Better Cotton trials innovative traceability solutions in India

Digital and physical traceability solutions from Retraced, TextileGenesis, Haelixa, and Tailorlux are currently being tested to determine the best way to establish greater transparency across cotton supply chains

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Better Cotton
Photo - Better Cotton/Vibhor Yadav Location: Kodinar, Gujarat, India. 2019.

Better Cotton is piloting innovative traceability technologies from Retraced, TextileGenesis, Haelixa and Tailorlux within India’s cotton supply chains to determine the best way to boost transparency across cotton supply chains.

Conducted in collaboration with companies including C&A, Marks & Spencer, Target, and Walmart, the project will see each technology track cotton as it moves throughout the supplier networks of participating brands and retailers.

This will build on Better Cotton’s ongoing work to revise its Chain of Custody (CoC) model and revolutionize traceability across complex cotton supply chains. In practice, it will help establish greater visibility of the journey cotton takes from field to fashion and provide an opportunity to test advanced solutions ahead of Better Cotton offering traceability at a limited scale this year.

Both digital and physical traceability solutions are being deployed in discrete cotton supply chains to assess their performance, with the results set to inform the scaled direction of Better Cotton’s traceability programme. Digital traceability is being provided by leading platforms, Retraced and TextileGenesis. Better Cotton is also trialing two additive tracers, Haelixa and Tailorlux, before determining the potential of each solution.

There are over one million Better Cotton farmers in India, and it is one of the largest producers of Better Cotton globally. However, domestic supply chains are amongst the most complex in the world and are far more fragmented than in other regions. Until now, it has been difficult to get a holistic view of traceability in the supply chain. Better Cotton’s new traceability system will need to align and eventually go beyond the capabilities of existing traceability solutions to provide full end-to-end visibility.

With physical traceability, Better Cotton will be able to verify the provenance of certified materials with greater accuracy. This pilot programme will expand upon Better Cotton’s Chain of Custody framework that incorporates the concept of “mass balance” – a widely-used volume-tracking system. Mass balance allows Better Cotton to be substituted or mixed with conventional cotton by traders or spinners along the supply chain while ensuring that the amount of Better Cotton sold never exceeds the amount of Better Cotton produced. The new traceability framework will allow greater flexibility and visibility of the physical flow of cotton through supply chains as our network grows.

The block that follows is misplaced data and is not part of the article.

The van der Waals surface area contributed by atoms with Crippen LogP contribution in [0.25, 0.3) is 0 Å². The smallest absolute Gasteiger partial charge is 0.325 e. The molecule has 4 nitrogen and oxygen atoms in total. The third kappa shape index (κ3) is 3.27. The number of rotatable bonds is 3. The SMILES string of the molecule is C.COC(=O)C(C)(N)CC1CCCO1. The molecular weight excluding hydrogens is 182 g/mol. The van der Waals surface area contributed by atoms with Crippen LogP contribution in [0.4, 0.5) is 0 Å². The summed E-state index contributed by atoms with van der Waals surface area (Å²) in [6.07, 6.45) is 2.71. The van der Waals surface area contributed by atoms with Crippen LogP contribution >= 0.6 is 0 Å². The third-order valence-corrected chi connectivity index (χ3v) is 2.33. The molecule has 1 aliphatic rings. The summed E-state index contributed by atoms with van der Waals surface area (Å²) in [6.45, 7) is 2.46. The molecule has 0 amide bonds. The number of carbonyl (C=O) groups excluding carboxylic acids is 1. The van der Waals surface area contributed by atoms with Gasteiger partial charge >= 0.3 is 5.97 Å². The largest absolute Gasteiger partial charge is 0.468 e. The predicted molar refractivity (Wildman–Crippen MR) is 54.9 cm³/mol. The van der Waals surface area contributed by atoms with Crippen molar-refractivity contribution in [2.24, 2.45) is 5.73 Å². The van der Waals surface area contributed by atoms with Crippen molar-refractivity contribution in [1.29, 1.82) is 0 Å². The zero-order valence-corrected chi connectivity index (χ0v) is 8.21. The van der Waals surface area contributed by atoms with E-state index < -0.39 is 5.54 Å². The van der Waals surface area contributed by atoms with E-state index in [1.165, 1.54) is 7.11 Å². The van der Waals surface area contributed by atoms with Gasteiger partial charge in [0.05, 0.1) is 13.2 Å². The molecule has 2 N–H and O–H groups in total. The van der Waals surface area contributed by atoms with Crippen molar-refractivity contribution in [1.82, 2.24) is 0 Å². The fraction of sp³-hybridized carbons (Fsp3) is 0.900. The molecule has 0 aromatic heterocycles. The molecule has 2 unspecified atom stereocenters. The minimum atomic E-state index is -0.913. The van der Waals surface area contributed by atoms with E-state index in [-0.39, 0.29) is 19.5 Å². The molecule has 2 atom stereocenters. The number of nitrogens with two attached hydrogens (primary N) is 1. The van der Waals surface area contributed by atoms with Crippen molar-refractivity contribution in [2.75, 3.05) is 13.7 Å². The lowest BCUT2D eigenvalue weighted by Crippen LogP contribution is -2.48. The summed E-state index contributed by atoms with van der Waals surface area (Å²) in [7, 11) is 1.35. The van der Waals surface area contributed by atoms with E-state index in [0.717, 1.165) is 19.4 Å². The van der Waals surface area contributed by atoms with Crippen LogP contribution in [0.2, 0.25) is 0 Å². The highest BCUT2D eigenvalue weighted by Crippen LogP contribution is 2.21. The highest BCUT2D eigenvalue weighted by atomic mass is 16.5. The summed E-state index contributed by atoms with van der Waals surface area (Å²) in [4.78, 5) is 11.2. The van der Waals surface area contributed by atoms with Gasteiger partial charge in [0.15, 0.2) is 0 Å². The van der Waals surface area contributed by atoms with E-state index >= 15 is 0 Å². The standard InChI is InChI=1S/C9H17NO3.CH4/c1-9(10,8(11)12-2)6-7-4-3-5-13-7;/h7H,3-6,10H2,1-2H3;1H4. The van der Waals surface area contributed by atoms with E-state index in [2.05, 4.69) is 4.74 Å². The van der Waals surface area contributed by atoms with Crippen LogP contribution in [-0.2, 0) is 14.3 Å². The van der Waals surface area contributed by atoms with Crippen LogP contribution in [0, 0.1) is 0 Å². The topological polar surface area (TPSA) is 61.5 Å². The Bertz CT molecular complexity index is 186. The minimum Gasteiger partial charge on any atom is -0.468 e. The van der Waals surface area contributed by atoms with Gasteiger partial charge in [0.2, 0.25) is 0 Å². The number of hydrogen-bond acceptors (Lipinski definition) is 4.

Alan McClay, CEO of Better Cotton said, “After consulting with our members across the supply chain and getting to grips with their needs and pain points, we’ve taken those learnings and tested solutions in India to bring traceable Better Cotton to life. What we’ve found is helping us to prepare to offer a scalable new system to our members as early as this year. Not only will this benefit our members, but it will benefit farmers who implement sustainable agricultural practices by ensuring they can continue to access increasingly regulated markets.”

Katharine Beacham, Head of Materials and Sustainability at Marks & Spencer said, “At M&S, we source 100% of the cotton for our clothing from more responsible sources, however, across the industry the global supply chain remains particularly complex. Since 2021, we have been proud partners working with Better Cotton to improve cotton farming globally. We’re delighted to be building on our partnership and trialing innovative new traceability solutions in India’s cotton supply chains, in order to revolutionize the wider industry.”

Better Cotton’s India traceability pilot activities are supported in part by the Verité STREAMS project, a traceability project funded by the U.S. Department of Labor under cooperative agreement number IL-35805.

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